What Do They Know?

As part of class, we needed to interview two adults. One adult could be from the general public and the other needed to be a supervisor. The assignment objective was to assess their knowledge about adults with learning disabilities, behavioral disabilities, and ADD.  We came up with the interview questions as a class, which were the same for each interviewee. In class last night, each student presented their responses. The majority of the interviewees were employed in education fields (both secondary and higher ed). We all concluded that most higher education professionals are highly aware of necessary accommodations available to students who disclose a learning disability. Most in education are also aware of the laws that protect those rights for students. However, those in education find it difficult to decipher sometimes vague Disability Support Services letters. In other words, more training about adults with disabilities still needs to be provided to employers and instructors in order to best serve that population.

Both the class discussions and the readings got me thinking about ADA implementation efforts since 1992 and how much professionals are not widely trained on types of learning disabilities and the kinds of modifications needed. I think most professionals and supervisors want to help and are willing to hire employees with learning disabilities; however, employers are still confused on what that type of service may look like depending upon the individual and disability. I feel as though it comes down to both proper employee training and self-advocacy from employees with learning disabilities.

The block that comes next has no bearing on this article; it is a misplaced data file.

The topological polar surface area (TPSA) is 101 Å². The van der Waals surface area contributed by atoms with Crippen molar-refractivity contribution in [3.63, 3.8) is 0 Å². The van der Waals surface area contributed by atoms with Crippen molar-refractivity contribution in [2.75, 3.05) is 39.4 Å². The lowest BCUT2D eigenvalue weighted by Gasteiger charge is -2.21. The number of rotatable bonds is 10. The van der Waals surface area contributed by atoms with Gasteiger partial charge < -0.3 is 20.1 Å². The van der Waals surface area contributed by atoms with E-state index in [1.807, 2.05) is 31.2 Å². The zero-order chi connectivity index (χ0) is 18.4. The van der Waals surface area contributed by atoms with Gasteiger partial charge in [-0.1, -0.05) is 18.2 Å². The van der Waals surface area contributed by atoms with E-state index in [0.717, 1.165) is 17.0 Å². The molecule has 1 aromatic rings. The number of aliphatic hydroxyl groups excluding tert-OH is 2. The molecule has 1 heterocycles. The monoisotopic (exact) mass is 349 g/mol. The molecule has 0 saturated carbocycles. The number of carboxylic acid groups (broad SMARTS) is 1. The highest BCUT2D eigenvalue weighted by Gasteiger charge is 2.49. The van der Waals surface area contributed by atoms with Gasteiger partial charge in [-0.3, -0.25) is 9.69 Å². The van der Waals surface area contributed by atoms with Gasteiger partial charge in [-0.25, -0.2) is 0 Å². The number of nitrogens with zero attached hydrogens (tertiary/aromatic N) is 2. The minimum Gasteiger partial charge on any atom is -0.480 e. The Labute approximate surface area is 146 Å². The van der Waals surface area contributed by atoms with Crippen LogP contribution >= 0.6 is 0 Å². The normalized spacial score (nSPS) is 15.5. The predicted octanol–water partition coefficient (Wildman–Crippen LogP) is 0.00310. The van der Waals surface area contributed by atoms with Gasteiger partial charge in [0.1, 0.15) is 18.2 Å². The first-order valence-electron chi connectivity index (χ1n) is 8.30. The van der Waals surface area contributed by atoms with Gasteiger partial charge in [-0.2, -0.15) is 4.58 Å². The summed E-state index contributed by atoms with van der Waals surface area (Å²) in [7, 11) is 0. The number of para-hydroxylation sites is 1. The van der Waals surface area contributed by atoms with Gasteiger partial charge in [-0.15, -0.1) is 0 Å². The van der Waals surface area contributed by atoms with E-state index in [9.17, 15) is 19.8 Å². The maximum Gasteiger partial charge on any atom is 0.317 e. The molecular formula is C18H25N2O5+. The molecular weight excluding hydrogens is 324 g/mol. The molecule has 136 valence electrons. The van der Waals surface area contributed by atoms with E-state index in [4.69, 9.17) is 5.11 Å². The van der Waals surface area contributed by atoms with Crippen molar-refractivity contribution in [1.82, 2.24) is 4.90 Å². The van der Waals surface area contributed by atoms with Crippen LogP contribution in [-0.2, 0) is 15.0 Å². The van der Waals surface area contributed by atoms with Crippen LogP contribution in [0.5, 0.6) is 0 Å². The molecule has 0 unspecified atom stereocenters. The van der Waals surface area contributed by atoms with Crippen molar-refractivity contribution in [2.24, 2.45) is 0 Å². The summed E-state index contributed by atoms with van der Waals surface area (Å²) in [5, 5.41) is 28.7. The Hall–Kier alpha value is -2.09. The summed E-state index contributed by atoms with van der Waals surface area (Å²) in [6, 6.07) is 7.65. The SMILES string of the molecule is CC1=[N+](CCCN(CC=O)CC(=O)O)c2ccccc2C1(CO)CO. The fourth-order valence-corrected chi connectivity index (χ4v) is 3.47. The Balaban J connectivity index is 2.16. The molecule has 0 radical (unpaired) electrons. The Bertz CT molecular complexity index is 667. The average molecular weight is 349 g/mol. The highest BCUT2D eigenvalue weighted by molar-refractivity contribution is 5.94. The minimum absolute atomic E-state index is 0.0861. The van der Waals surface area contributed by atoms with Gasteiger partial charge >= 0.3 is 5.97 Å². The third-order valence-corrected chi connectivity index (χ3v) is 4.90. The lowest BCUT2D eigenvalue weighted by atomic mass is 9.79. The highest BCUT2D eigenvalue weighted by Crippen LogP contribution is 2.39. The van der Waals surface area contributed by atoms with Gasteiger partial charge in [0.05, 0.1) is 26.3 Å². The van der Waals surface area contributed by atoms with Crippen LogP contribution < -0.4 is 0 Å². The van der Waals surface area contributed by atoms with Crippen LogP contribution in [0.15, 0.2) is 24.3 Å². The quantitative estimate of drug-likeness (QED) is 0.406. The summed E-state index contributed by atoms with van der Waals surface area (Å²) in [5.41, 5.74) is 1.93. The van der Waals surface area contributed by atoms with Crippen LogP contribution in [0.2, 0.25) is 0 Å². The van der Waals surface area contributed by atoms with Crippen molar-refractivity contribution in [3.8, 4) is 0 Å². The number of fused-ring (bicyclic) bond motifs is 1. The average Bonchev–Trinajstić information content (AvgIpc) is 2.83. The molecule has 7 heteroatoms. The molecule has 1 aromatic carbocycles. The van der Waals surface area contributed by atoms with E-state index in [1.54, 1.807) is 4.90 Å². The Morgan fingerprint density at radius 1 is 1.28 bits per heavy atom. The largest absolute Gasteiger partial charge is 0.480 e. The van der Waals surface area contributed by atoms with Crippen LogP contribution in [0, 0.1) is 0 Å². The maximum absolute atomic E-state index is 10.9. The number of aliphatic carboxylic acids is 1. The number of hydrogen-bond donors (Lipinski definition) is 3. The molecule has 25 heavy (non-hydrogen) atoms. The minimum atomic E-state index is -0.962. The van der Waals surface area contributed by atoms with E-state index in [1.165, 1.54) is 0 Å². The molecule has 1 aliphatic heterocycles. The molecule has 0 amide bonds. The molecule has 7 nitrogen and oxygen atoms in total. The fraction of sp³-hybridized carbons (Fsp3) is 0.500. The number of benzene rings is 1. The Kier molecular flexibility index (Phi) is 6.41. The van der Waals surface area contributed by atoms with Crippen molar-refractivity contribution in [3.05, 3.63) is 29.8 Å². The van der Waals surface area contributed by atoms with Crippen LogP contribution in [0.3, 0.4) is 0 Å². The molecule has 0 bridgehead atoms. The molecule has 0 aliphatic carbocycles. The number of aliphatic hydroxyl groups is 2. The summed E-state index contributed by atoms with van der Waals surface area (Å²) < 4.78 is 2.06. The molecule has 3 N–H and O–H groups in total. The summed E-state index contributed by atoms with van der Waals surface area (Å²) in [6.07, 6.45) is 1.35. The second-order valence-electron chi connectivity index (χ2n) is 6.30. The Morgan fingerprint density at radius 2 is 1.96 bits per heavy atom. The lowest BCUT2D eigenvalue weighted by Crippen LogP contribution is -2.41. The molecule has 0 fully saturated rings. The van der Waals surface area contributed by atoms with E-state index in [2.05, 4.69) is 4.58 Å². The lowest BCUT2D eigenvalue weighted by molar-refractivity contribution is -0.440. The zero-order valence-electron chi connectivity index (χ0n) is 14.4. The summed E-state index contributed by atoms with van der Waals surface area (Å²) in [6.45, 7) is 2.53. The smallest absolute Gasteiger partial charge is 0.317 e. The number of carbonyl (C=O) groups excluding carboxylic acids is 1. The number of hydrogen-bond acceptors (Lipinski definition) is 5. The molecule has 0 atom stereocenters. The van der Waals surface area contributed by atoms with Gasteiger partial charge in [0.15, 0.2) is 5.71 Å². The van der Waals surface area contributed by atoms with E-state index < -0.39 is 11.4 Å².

The concept of “marketing yourself” as a learning disabled adult is probably the most important aspect I’ve learned in this class. After school age years are over, most employees don’t know the specifics about each learning disability. In addition to the lack of knowledge or awareness about learning disabilities, employers generally don’t know learning disabilities manifest themselves in different ways for different individuals. Due to the complexity of the topic, it’s hard to say that employees need to become experts on the subject if they ever encounter a person with a disability; however, I do agree with the notion that some educational training on learning disabilities is appropriate in order to implement better programs and professional development initiatives (Position paper of the NJCLD).  The ADA and Section 504 do not outline who is responsible for carrying out the responsibility to prepare businesses and industries for the “many dimensions of learning disabilities in the workplace.” (ADA Response paper). Therefore, there is still a lot that needs to be done to better improve implementation efforts.

Lastly, I feel it’s the job of the employee with a learning disability to self-advocate. They have to have a certain amount of self-awareness (or move through certain stages of reframing) to know what modifications are necessary in the workplace that allow for maximum productivity and efficiency. Both employee training programs and self-aware adults with disabilities is the perfect combination for successful adjustment in any adult context, but especially in an employment or post-secondary setting.


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